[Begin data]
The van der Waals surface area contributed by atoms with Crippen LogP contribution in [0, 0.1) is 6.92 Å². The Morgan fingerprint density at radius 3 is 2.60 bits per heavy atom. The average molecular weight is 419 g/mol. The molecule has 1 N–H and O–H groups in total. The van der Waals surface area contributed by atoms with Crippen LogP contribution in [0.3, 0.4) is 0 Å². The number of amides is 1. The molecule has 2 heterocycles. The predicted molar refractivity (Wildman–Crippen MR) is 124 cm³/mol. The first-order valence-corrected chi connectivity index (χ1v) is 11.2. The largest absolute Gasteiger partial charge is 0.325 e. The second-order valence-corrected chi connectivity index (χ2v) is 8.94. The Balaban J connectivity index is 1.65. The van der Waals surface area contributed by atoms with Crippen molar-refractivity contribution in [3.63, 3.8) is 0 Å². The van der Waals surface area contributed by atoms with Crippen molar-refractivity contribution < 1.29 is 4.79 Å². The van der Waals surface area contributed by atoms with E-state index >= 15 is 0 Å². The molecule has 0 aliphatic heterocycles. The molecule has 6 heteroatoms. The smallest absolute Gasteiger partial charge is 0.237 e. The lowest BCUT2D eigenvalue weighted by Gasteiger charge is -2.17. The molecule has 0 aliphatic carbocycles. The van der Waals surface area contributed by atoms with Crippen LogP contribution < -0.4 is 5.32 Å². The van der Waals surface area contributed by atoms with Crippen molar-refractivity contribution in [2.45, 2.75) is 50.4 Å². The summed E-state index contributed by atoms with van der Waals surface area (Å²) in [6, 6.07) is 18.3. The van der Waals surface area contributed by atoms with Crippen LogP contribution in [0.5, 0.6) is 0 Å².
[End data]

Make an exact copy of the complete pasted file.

The van der Waals surface area contributed by atoms with Crippen LogP contribution in [0, 0.1) is 6.92 Å². The Morgan fingerprint density at radius 3 is 2.60 bits per heavy atom. The average molecular weight is 419 g/mol. The molecule has 1 N–H and O–H groups in total. The van der Waals surface area contributed by atoms with Crippen LogP contribution in [0.3, 0.4) is 0 Å². The number of amides is 1. The molecule has 2 heterocycles. The predicted molar refractivity (Wildman–Crippen MR) is 124 cm³/mol. The first-order valence-corrected chi connectivity index (χ1v) is 11.2. The largest absolute Gasteiger partial charge is 0.325 e. The second-order valence-corrected chi connectivity index (χ2v) is 8.94. The Balaban J connectivity index is 1.65. The van der Waals surface area contributed by atoms with Crippen molar-refractivity contribution in [3.63, 3.8) is 0 Å². The van der Waals surface area contributed by atoms with Crippen molar-refractivity contribution < 1.29 is 4.79 Å². The van der Waals surface area contributed by atoms with E-state index >= 15 is 0 Å². The molecule has 0 aliphatic heterocycles. The molecule has 6 heteroatoms. The smallest absolute Gasteiger partial charge is 0.237 e. The lowest BCUT2D eigenvalue weighted by Gasteiger charge is -2.17. The molecule has 0 aliphatic carbocycles. The van der Waals surface area contributed by atoms with Crippen LogP contribution < -0.4 is 5.32 Å². The van der Waals surface area contributed by atoms with Crippen molar-refractivity contribution in [2.45, 2.75) is 50.4 Å². The summed E-state index contributed by atoms with van der Waals surface area (Å²) in [6, 6.07) is 18.3. The van der Waals surface area contributed by atoms with Crippen LogP contribution in [0.5, 0.6) is 0 Å².